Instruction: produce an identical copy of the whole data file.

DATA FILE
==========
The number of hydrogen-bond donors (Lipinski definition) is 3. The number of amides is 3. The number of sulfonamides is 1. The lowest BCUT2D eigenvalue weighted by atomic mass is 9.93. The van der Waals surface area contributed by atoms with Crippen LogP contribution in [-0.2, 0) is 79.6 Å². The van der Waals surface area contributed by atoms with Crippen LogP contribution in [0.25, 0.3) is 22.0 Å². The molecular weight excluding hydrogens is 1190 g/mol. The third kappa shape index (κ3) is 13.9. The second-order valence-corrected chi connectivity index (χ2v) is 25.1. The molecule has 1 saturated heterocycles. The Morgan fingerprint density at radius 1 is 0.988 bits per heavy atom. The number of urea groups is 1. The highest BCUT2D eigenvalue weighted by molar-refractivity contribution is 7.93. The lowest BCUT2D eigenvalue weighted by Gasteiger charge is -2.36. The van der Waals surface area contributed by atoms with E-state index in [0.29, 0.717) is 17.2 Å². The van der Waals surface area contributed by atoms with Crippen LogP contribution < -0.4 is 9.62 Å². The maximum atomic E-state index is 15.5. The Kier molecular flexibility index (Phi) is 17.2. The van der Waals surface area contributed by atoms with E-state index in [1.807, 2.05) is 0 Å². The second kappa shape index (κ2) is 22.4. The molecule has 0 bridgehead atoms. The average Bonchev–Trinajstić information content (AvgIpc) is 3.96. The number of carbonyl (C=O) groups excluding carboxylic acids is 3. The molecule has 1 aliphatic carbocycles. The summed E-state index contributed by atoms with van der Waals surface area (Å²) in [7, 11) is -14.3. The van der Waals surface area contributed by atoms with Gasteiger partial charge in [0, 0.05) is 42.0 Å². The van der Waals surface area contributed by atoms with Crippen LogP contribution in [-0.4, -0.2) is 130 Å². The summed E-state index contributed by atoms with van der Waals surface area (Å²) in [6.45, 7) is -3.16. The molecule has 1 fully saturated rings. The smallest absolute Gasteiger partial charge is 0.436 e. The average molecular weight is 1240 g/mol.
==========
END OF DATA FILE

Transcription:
The number of hydrogen-bond donors (Lipinski definition) is 3. The number of amides is 3. The number of sulfonamides is 1. The lowest BCUT2D eigenvalue weighted by atomic mass is 9.93. The van der Waals surface area contributed by atoms with Crippen LogP contribution in [-0.2, 0) is 79.6 Å². The van der Waals surface area contributed by atoms with Crippen LogP contribution in [0.25, 0.3) is 22.0 Å². The molecular weight excluding hydrogens is 1190 g/mol. The third kappa shape index (κ3) is 13.9. The second-order valence-corrected chi connectivity index (χ2v) is 25.1. The molecule has 1 saturated heterocycles. The Morgan fingerprint density at radius 1 is 0.988 bits per heavy atom. The number of urea groups is 1. The highest BCUT2D eigenvalue weighted by molar-refractivity contribution is 7.93. The lowest BCUT2D eigenvalue weighted by Gasteiger charge is -2.36. The van der Waals surface area contributed by atoms with E-state index in [0.29, 0.717) is 17.2 Å². The van der Waals surface area contributed by atoms with Crippen LogP contribution < -0.4 is 9.62 Å². The maximum atomic E-state index is 15.5. The Kier molecular flexibility index (Phi) is 17.2. The van der Waals surface area contributed by atoms with E-state index in [1.807, 2.05) is 0 Å². The second kappa shape index (κ2) is 22.4. The molecule has 0 bridgehead atoms. The average Bonchev–Trinajstić information content (AvgIpc) is 3.96. The number of carbonyl (C=O) groups excluding carboxylic acids is 3. The molecule has 1 aliphatic carbocycles. The summed E-state index contributed by atoms with van der Waals surface area (Å²) in [7, 11) is -14.3. The van der Waals surface area contributed by atoms with Gasteiger partial charge in [0, 0.05) is 42.0 Å². The van der Waals surface area contributed by atoms with Crippen LogP contribution in [-0.4, -0.2) is 130 Å². The summed E-state index contributed by atoms with van der Waals surface area (Å²) in [6.45, 7) is -3.16. The molecule has 1 fully saturated rings. The smallest absolute Gasteiger partial charge is 0.436 e. The average molecular weight is 1240 g/mol.